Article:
Ever since William J. Clinton left office and George W. Bush became President Republicans never met a spending program with which they disagreed. From the time Republicans took control of Congress, following the 1994 election, through the Clinton years, the Republican Congress provided the brakes which caused Clinton to be a fiscally responsible President. The only two years when we actually had a surplus came during that period. But wait a minute here. After the 2002 elections Republicans had clear control of the House, the Senate and the White House. That had not happened since Dwight D. Eisenhower won in a landslide in the 1952 elections. Wow! Republican control of both Houses of Congress was strengthened following the 2004 Presidential contest. So another two years of spend, spend, spend. Meanwhile, the Bush Administration, the Presidency which has yet to veto a single bill passed by Congress, did turn itself inside out for tax cuts. Many expire soon unless Congress does something. Contrary to intuition, the tax cuts produced substantially more revenue to the Treasury than before they were enacted. If Congress had not turned on the spending spigot we would be running a healthy surplus.
The profligate spending by the Republican Congress, without a veto from the President, has become a campaign issue. The President's own party is, for the most part, disgusted by what it sees.
Into this situation has stepped Senator Judd Gregg (R-NH), Chairman of the Senate Budget Committee. He has put forth several proposals to remedy the situation. Senator Gregg introduced the SOS bill, which stands for Stop Over-Spending. "Despite dramatic increases in tax revenue triggered by Republican pro-growth economic policies, out of control spending on both the discretionary and mandatory sides of the ledger threatens our economic well being and that of our children and grandchildren," Senator Gregg told his fellow Republicans in a "Dear Colleague" letter. Gregg says his proposal is building on the line-item veto proposal the President has put together which the White House believes would meet the Constitutional test. The previous line item veto was struck down by the Supreme Court of the United States. The case was brought to the high court by Senator Robert C. Byrd (D-WV). Gregg believes the current situation is untenable. "The process is broken. There are too many gimmicks. And too much wasteful spending, and we are leaving the bill to be paid by future generations." New Hampshire's senior Senator believes that most of the measures used by previous Congresses to control spending have lapsed therefore it is time to take a fresh look at the situation.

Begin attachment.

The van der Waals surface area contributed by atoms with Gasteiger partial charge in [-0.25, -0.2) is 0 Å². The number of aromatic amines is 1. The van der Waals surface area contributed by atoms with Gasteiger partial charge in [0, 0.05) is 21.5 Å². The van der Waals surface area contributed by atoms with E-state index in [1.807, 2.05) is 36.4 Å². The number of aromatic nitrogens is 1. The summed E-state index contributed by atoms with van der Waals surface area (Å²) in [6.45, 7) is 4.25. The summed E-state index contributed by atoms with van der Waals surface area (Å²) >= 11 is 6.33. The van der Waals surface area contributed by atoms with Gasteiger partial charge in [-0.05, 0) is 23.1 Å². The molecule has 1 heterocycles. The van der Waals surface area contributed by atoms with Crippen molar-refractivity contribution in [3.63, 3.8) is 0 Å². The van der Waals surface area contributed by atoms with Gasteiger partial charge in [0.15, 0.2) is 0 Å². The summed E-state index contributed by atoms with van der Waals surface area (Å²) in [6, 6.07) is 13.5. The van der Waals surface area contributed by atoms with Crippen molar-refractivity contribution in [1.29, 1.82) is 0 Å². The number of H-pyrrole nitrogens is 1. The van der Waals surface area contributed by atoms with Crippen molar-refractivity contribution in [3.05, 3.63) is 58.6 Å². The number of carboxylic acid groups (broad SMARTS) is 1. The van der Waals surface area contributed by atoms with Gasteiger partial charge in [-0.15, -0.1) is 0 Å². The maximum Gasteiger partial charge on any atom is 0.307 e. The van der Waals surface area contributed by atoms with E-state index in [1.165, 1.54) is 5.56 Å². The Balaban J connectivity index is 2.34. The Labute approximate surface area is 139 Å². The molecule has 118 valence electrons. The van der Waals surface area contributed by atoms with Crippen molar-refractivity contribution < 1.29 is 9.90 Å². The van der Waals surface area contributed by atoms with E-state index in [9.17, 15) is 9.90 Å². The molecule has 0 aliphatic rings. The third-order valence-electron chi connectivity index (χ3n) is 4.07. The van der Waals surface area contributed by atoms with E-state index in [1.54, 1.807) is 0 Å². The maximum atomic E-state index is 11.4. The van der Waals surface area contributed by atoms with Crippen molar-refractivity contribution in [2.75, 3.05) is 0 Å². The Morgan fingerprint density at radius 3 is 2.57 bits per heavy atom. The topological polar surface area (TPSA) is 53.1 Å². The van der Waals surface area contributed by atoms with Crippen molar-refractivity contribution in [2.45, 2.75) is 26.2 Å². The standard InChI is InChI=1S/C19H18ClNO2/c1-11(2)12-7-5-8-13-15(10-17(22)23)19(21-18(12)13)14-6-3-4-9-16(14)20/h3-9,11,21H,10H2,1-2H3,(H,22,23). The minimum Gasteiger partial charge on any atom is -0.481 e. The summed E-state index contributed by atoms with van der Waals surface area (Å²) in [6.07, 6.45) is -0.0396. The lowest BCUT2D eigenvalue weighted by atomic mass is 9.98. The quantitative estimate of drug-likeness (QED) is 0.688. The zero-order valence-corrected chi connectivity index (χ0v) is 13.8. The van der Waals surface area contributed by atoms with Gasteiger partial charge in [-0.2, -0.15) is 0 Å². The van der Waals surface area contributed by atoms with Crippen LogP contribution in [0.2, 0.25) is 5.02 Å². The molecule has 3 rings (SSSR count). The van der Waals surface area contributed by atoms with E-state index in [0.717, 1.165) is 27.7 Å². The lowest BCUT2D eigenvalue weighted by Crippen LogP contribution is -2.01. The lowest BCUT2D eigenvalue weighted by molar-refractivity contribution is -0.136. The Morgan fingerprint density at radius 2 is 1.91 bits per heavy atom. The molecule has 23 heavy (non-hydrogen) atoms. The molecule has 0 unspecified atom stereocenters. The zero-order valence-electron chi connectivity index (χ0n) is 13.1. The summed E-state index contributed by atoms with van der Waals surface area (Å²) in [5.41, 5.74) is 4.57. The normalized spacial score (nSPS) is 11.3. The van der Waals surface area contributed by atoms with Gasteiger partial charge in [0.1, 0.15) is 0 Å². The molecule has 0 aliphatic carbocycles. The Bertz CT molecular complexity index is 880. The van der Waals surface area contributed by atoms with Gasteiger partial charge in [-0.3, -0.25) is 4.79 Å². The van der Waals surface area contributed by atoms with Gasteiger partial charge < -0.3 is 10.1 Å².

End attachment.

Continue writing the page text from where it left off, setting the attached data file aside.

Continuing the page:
Next, it would re-instate statutory caps on discretionary spending (and the use of the all too convenient and burgeoning emergency spending), enforceable by an across-the-board sequester if Congress failed to adhere to caps.
It would authorize a point of order against direct spending triggered when the Medicare program is projected to become insolvent in seven years or less. Senator Gregg points out that our aging population and higher health care costs have caused Medicare to be the first of the large entitlements projected to go insolvent.
Finally, it would create two bi-partisan Commissions. The first would look at the efficiency and accountability of Federal Government programs in a manner similar to Base Realignment and Closure ("BRAC"). The base closing Commission puts items on the table. The President gets the chance to pick and choose. Then they go to Congress. Most are voted to be closed. Before BRAC you could never close a base because Members protected each other. The same would apply to Federal programs. This is a concept which the Free Congress Foundation and its sister organization Coalitions for America have pushed for several years. The bill to accomplish that has been introduced by Senator Sam Brownback (R-KS) and Representative Todd Tiahrt (R-KS). We commend Senator Gregg for picking up on what we feel is a concept which actually would work.
Given the slowness of the legislative process it would have been more helpful had this reform package had been introduced at the beginning of the 109th Congress rather than near its end. It is surely better late that never. Democrats have actually managed to become in the eyes of the voting public more fiscally responsible of late. This reform measure if debated for several days in the Senate has the chance, at least, to reverse that perception.